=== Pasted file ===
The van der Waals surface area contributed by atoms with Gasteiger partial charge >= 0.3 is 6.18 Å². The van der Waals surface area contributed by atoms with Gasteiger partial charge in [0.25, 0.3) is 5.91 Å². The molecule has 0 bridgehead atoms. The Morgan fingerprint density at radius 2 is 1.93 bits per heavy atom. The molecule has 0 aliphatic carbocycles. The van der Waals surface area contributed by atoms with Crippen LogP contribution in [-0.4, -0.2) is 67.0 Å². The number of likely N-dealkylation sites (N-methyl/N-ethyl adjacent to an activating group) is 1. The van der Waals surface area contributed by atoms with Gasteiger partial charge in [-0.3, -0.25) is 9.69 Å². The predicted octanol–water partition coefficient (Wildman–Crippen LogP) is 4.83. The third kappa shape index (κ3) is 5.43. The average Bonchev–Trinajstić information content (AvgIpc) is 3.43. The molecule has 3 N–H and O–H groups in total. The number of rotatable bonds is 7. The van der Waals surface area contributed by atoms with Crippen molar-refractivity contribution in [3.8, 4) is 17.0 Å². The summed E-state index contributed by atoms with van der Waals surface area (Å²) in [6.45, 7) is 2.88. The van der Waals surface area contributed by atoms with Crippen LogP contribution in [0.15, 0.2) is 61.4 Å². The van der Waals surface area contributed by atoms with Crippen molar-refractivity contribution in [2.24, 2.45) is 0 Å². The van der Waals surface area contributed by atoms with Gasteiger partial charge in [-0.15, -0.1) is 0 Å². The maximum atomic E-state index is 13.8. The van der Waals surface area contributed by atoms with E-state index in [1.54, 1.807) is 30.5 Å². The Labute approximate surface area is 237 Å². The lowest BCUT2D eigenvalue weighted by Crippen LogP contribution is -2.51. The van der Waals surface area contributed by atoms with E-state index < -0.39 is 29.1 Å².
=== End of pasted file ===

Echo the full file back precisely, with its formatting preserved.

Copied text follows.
The van der Waals surface area contributed by atoms with Gasteiger partial charge >= 0.3 is 6.18 Å². The van der Waals surface area contributed by atoms with Gasteiger partial charge in [0.25, 0.3) is 5.91 Å². The molecule has 0 bridgehead atoms. The Morgan fingerprint density at radius 2 is 1.93 bits per heavy atom. The molecule has 0 aliphatic carbocycles. The van der Waals surface area contributed by atoms with Crippen LogP contribution in [-0.4, -0.2) is 67.0 Å². The number of likely N-dealkylation sites (N-methyl/N-ethyl adjacent to an activating group) is 1. The van der Waals surface area contributed by atoms with Gasteiger partial charge in [-0.3, -0.25) is 9.69 Å². The predicted octanol–water partition coefficient (Wildman–Crippen LogP) is 4.83. The third kappa shape index (κ3) is 5.43. The average Bonchev–Trinajstić information content (AvgIpc) is 3.43. The molecule has 3 N–H and O–H groups in total. The number of rotatable bonds is 7. The van der Waals surface area contributed by atoms with Crippen molar-refractivity contribution in [3.8, 4) is 17.0 Å². The summed E-state index contributed by atoms with van der Waals surface area (Å²) in [6.45, 7) is 2.88. The van der Waals surface area contributed by atoms with Crippen LogP contribution in [0.15, 0.2) is 61.4 Å². The van der Waals surface area contributed by atoms with Crippen molar-refractivity contribution in [2.24, 2.45) is 0 Å². The van der Waals surface area contributed by atoms with Gasteiger partial charge in [-0.15, -0.1) is 0 Å². The maximum atomic E-state index is 13.8. The van der Waals surface area contributed by atoms with E-state index in [1.54, 1.807) is 30.5 Å². The Labute approximate surface area is 237 Å². The lowest BCUT2D eigenvalue weighted by Crippen LogP contribution is -2.51. The van der Waals surface area contributed by atoms with E-state index < -0.39 is 29.1 Å².